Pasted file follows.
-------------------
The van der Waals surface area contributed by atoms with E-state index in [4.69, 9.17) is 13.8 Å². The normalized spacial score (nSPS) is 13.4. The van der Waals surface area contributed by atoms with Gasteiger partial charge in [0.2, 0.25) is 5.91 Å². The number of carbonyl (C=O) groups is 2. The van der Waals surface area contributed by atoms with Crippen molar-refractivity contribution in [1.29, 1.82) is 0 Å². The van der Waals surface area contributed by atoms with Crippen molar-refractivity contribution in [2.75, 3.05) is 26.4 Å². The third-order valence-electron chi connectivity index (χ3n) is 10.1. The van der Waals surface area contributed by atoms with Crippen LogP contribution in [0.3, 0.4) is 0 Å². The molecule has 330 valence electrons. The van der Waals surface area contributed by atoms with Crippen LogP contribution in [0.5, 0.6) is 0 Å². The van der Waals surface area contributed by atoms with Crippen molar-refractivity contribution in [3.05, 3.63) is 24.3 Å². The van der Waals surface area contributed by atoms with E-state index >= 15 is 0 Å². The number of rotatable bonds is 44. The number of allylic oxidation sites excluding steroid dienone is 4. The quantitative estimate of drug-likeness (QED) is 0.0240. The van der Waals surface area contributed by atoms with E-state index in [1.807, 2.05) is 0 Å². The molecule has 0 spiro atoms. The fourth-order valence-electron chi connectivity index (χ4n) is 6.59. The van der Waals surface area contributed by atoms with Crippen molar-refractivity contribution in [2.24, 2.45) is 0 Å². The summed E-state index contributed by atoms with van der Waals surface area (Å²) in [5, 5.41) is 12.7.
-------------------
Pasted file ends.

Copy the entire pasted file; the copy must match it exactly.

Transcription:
The van der Waals surface area contributed by atoms with E-state index in [4.69, 9.17) is 13.8 Å². The normalized spacial score (nSPS) is 13.4. The van der Waals surface area contributed by atoms with Gasteiger partial charge in [0.2, 0.25) is 5.91 Å². The number of carbonyl (C=O) groups is 2. The van der Waals surface area contributed by atoms with Crippen molar-refractivity contribution in [1.29, 1.82) is 0 Å². The van der Waals surface area contributed by atoms with Crippen molar-refractivity contribution in [2.75, 3.05) is 26.4 Å². The third-order valence-electron chi connectivity index (χ3n) is 10.1. The van der Waals surface area contributed by atoms with Crippen LogP contribution in [0.3, 0.4) is 0 Å². The molecule has 330 valence electrons. The van der Waals surface area contributed by atoms with Crippen LogP contribution in [0.5, 0.6) is 0 Å². The van der Waals surface area contributed by atoms with Crippen molar-refractivity contribution in [3.05, 3.63) is 24.3 Å². The van der Waals surface area contributed by atoms with E-state index >= 15 is 0 Å². The number of rotatable bonds is 44. The number of allylic oxidation sites excluding steroid dienone is 4. The quantitative estimate of drug-likeness (QED) is 0.0240. The van der Waals surface area contributed by atoms with E-state index in [1.807, 2.05) is 0 Å². The molecule has 0 spiro atoms. The fourth-order valence-electron chi connectivity index (χ4n) is 6.59. The van der Waals surface area contributed by atoms with Crippen molar-refractivity contribution in [2.24, 2.45) is 0 Å². The summed E-state index contributed by atoms with van der Waals surface area (Å²) in [5, 5.41) is 12.7.